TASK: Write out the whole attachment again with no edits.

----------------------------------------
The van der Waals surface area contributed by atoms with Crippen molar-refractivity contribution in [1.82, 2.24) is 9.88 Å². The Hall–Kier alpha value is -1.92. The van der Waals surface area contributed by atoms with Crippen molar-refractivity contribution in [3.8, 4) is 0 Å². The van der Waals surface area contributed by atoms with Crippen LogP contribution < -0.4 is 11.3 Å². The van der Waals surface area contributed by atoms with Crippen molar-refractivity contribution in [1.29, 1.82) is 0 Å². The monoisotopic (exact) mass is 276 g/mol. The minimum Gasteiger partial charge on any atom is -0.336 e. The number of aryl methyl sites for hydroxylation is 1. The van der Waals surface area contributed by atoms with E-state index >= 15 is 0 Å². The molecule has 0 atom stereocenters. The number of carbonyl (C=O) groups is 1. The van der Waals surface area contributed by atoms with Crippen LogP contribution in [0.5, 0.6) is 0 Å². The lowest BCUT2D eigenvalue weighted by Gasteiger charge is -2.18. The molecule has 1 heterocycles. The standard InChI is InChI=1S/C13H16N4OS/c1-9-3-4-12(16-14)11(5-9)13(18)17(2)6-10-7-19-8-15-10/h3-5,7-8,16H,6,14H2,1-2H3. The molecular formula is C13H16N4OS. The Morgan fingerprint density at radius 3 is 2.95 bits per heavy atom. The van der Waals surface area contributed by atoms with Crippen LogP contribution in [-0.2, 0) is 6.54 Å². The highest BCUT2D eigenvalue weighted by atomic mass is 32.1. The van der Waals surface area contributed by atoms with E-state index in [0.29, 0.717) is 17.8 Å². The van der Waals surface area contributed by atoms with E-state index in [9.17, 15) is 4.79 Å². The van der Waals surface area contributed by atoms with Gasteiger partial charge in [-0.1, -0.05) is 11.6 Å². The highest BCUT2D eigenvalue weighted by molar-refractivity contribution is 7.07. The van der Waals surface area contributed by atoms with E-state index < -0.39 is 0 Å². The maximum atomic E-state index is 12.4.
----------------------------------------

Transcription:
The van der Waals surface area contributed by atoms with Crippen molar-refractivity contribution in [1.82, 2.24) is 9.88 Å². The Hall–Kier alpha value is -1.92. The van der Waals surface area contributed by atoms with Crippen molar-refractivity contribution in [3.8, 4) is 0 Å². The van der Waals surface area contributed by atoms with Crippen LogP contribution < -0.4 is 11.3 Å². The van der Waals surface area contributed by atoms with Crippen molar-refractivity contribution in [1.29, 1.82) is 0 Å². The monoisotopic (exact) mass is 276 g/mol. The minimum Gasteiger partial charge on any atom is -0.336 e. The number of aryl methyl sites for hydroxylation is 1. The van der Waals surface area contributed by atoms with E-state index >= 15 is 0 Å². The molecule has 0 atom stereocenters. The number of carbonyl (C=O) groups is 1. The van der Waals surface area contributed by atoms with Crippen LogP contribution in [0.5, 0.6) is 0 Å². The lowest BCUT2D eigenvalue weighted by Gasteiger charge is -2.18. The molecule has 1 heterocycles. The standard InChI is InChI=1S/C13H16N4OS/c1-9-3-4-12(16-14)11(5-9)13(18)17(2)6-10-7-19-8-15-10/h3-5,7-8,16H,6,14H2,1-2H3. The molecular formula is C13H16N4OS. The Morgan fingerprint density at radius 3 is 2.95 bits per heavy atom. The van der Waals surface area contributed by atoms with Crippen LogP contribution in [-0.2, 0) is 6.54 Å². The highest BCUT2D eigenvalue weighted by atomic mass is 32.1. The van der Waals surface area contributed by atoms with E-state index in [0.29, 0.717) is 17.8 Å². The van der Waals surface area contributed by atoms with E-state index in [9.17, 15) is 4.79 Å². The van der Waals surface area contributed by atoms with Gasteiger partial charge in [-0.1, -0.05) is 11.6 Å². The highest BCUT2D eigenvalue weighted by molar-refractivity contribution is 7.07. The van der Waals surface area contributed by atoms with E-state index < -0.39 is 0 Å². The maximum atomic E-state index is 12.4.